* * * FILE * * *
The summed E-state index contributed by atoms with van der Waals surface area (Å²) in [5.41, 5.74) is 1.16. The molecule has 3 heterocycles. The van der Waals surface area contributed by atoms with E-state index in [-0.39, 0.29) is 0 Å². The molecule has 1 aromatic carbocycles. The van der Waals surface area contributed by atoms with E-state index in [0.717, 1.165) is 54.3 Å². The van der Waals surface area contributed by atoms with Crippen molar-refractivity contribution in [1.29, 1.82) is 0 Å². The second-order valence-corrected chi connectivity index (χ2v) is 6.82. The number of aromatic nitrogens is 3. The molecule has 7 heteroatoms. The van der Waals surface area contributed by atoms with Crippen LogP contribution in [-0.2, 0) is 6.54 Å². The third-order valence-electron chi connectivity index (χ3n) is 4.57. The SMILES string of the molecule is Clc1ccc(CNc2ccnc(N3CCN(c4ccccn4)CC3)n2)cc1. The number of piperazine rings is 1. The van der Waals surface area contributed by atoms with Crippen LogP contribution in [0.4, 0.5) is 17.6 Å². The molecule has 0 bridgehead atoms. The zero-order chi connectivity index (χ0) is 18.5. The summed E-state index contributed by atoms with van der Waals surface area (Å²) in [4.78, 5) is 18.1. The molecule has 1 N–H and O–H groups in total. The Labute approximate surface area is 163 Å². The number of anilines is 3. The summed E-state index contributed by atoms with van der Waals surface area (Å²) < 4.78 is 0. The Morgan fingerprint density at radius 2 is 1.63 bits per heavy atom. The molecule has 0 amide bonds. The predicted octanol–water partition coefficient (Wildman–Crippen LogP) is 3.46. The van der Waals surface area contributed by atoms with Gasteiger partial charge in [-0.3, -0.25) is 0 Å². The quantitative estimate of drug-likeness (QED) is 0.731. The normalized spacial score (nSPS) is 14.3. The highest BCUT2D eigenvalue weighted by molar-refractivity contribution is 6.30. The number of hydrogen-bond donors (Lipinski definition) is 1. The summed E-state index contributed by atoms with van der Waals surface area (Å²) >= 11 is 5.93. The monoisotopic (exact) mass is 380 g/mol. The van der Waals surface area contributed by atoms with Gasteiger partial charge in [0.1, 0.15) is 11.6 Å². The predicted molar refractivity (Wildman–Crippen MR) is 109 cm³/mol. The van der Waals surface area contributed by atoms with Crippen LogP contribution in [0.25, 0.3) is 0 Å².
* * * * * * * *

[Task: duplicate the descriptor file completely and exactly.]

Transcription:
The summed E-state index contributed by atoms with van der Waals surface area (Å²) in [5.41, 5.74) is 1.16. The molecule has 3 heterocycles. The van der Waals surface area contributed by atoms with E-state index in [-0.39, 0.29) is 0 Å². The molecule has 1 aromatic carbocycles. The van der Waals surface area contributed by atoms with E-state index in [0.717, 1.165) is 54.3 Å². The van der Waals surface area contributed by atoms with Crippen molar-refractivity contribution in [1.29, 1.82) is 0 Å². The second-order valence-corrected chi connectivity index (χ2v) is 6.82. The number of aromatic nitrogens is 3. The molecule has 7 heteroatoms. The van der Waals surface area contributed by atoms with Crippen LogP contribution in [-0.2, 0) is 6.54 Å². The third-order valence-electron chi connectivity index (χ3n) is 4.57. The SMILES string of the molecule is Clc1ccc(CNc2ccnc(N3CCN(c4ccccn4)CC3)n2)cc1. The number of piperazine rings is 1. The van der Waals surface area contributed by atoms with Crippen LogP contribution in [0.4, 0.5) is 17.6 Å². The molecule has 0 bridgehead atoms. The zero-order chi connectivity index (χ0) is 18.5. The summed E-state index contributed by atoms with van der Waals surface area (Å²) in [4.78, 5) is 18.1. The molecule has 1 N–H and O–H groups in total. The Labute approximate surface area is 163 Å². The number of anilines is 3. The summed E-state index contributed by atoms with van der Waals surface area (Å²) < 4.78 is 0. The Morgan fingerprint density at radius 2 is 1.63 bits per heavy atom. The molecule has 0 amide bonds. The predicted octanol–water partition coefficient (Wildman–Crippen LogP) is 3.46. The van der Waals surface area contributed by atoms with Gasteiger partial charge in [-0.3, -0.25) is 0 Å². The quantitative estimate of drug-likeness (QED) is 0.731. The normalized spacial score (nSPS) is 14.3. The highest BCUT2D eigenvalue weighted by molar-refractivity contribution is 6.30. The number of hydrogen-bond donors (Lipinski definition) is 1. The summed E-state index contributed by atoms with van der Waals surface area (Å²) >= 11 is 5.93. The monoisotopic (exact) mass is 380 g/mol. The van der Waals surface area contributed by atoms with Gasteiger partial charge in [0.1, 0.15) is 11.6 Å². The predicted molar refractivity (Wildman–Crippen MR) is 109 cm³/mol. The van der Waals surface area contributed by atoms with Crippen LogP contribution in [0.25, 0.3) is 0 Å².